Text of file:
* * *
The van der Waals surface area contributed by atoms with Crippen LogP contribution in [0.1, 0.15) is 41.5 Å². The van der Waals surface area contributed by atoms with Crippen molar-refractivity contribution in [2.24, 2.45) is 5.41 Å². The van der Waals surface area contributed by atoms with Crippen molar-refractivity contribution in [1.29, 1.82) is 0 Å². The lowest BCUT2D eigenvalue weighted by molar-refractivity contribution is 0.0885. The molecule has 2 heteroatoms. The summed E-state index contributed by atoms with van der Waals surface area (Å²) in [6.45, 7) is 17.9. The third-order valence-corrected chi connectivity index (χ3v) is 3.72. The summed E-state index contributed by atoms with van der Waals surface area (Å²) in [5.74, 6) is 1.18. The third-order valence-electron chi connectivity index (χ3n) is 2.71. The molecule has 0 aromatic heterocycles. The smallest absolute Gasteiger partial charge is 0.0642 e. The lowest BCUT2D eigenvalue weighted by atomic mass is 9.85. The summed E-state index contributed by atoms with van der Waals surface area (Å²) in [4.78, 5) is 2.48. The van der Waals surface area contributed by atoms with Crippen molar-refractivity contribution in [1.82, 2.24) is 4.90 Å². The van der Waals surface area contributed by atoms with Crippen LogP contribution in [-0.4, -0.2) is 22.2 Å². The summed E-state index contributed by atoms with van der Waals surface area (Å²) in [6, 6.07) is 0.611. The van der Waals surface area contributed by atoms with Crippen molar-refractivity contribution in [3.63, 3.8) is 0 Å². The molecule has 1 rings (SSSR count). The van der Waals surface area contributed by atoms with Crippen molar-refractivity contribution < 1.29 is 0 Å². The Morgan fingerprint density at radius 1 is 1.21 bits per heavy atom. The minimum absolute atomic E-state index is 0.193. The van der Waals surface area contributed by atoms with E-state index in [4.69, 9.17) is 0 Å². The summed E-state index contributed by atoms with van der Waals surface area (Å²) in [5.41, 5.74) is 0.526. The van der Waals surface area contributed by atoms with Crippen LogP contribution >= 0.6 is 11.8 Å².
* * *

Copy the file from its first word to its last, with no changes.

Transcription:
The van der Waals surface area contributed by atoms with Crippen LogP contribution in [0.1, 0.15) is 41.5 Å². The van der Waals surface area contributed by atoms with Crippen molar-refractivity contribution in [2.24, 2.45) is 5.41 Å². The van der Waals surface area contributed by atoms with Crippen molar-refractivity contribution in [1.29, 1.82) is 0 Å². The lowest BCUT2D eigenvalue weighted by molar-refractivity contribution is 0.0885. The molecule has 2 heteroatoms. The summed E-state index contributed by atoms with van der Waals surface area (Å²) in [6.45, 7) is 17.9. The third-order valence-corrected chi connectivity index (χ3v) is 3.72. The summed E-state index contributed by atoms with van der Waals surface area (Å²) in [5.74, 6) is 1.18. The third-order valence-electron chi connectivity index (χ3n) is 2.71. The molecule has 0 aromatic heterocycles. The smallest absolute Gasteiger partial charge is 0.0642 e. The lowest BCUT2D eigenvalue weighted by atomic mass is 9.85. The summed E-state index contributed by atoms with van der Waals surface area (Å²) in [4.78, 5) is 2.48. The van der Waals surface area contributed by atoms with Crippen molar-refractivity contribution in [1.82, 2.24) is 4.90 Å². The van der Waals surface area contributed by atoms with Crippen LogP contribution in [-0.4, -0.2) is 22.2 Å². The summed E-state index contributed by atoms with van der Waals surface area (Å²) in [6, 6.07) is 0.611. The van der Waals surface area contributed by atoms with Crippen molar-refractivity contribution in [3.63, 3.8) is 0 Å². The molecule has 1 rings (SSSR count). The van der Waals surface area contributed by atoms with Crippen molar-refractivity contribution < 1.29 is 0 Å². The Morgan fingerprint density at radius 1 is 1.21 bits per heavy atom. The minimum absolute atomic E-state index is 0.193. The van der Waals surface area contributed by atoms with E-state index in [4.69, 9.17) is 0 Å². The summed E-state index contributed by atoms with van der Waals surface area (Å²) in [5.41, 5.74) is 0.526. The van der Waals surface area contributed by atoms with Crippen LogP contribution >= 0.6 is 11.8 Å².